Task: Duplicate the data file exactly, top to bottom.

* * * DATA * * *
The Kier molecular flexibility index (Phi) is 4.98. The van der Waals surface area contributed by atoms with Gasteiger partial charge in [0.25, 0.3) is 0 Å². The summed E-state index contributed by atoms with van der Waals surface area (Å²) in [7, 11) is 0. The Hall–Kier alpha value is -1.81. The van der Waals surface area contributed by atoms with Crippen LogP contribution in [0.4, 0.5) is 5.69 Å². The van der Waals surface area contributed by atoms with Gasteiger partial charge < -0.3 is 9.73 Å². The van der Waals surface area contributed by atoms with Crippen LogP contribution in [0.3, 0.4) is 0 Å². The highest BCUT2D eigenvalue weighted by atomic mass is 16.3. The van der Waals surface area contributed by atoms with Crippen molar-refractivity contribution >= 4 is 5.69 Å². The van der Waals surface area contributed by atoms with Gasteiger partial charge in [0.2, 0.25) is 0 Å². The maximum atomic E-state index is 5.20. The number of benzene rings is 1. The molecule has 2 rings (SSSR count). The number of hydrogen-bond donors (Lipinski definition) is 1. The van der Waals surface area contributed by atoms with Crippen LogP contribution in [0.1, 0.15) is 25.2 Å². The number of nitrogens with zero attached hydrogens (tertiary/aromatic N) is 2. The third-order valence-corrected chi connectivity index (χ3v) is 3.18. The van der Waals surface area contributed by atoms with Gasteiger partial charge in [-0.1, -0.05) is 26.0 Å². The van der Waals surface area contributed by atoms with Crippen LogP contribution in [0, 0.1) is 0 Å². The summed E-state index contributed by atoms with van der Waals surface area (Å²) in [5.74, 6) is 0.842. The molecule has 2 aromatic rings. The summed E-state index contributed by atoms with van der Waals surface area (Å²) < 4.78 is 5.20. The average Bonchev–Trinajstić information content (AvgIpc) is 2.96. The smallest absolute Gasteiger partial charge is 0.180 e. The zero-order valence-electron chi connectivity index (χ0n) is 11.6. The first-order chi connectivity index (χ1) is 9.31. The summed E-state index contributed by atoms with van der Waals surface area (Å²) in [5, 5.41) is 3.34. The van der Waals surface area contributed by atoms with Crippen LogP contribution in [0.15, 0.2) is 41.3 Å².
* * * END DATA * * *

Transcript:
The Kier molecular flexibility index (Phi) is 4.98. The van der Waals surface area contributed by atoms with Gasteiger partial charge in [0.25, 0.3) is 0 Å². The summed E-state index contributed by atoms with van der Waals surface area (Å²) in [7, 11) is 0. The Hall–Kier alpha value is -1.81. The van der Waals surface area contributed by atoms with Crippen LogP contribution in [0.4, 0.5) is 5.69 Å². The van der Waals surface area contributed by atoms with Gasteiger partial charge < -0.3 is 9.73 Å². The van der Waals surface area contributed by atoms with Crippen LogP contribution in [0.3, 0.4) is 0 Å². The highest BCUT2D eigenvalue weighted by atomic mass is 16.3. The van der Waals surface area contributed by atoms with Crippen molar-refractivity contribution >= 4 is 5.69 Å². The van der Waals surface area contributed by atoms with Gasteiger partial charge in [0.2, 0.25) is 0 Å². The maximum atomic E-state index is 5.20. The number of benzene rings is 1. The molecule has 2 rings (SSSR count). The number of hydrogen-bond donors (Lipinski definition) is 1. The van der Waals surface area contributed by atoms with Crippen LogP contribution in [0.1, 0.15) is 25.2 Å². The number of nitrogens with zero attached hydrogens (tertiary/aromatic N) is 2. The third-order valence-corrected chi connectivity index (χ3v) is 3.18. The van der Waals surface area contributed by atoms with Gasteiger partial charge in [-0.1, -0.05) is 26.0 Å². The van der Waals surface area contributed by atoms with Crippen LogP contribution in [0, 0.1) is 0 Å². The summed E-state index contributed by atoms with van der Waals surface area (Å²) in [5.74, 6) is 0.842. The molecule has 2 aromatic rings. The summed E-state index contributed by atoms with van der Waals surface area (Å²) < 4.78 is 5.20. The average Bonchev–Trinajstić information content (AvgIpc) is 2.96. The smallest absolute Gasteiger partial charge is 0.180 e. The zero-order valence-electron chi connectivity index (χ0n) is 11.6. The first-order chi connectivity index (χ1) is 9.31. The summed E-state index contributed by atoms with van der Waals surface area (Å²) in [5, 5.41) is 3.34. The van der Waals surface area contributed by atoms with Crippen LogP contribution in [0.15, 0.2) is 41.3 Å².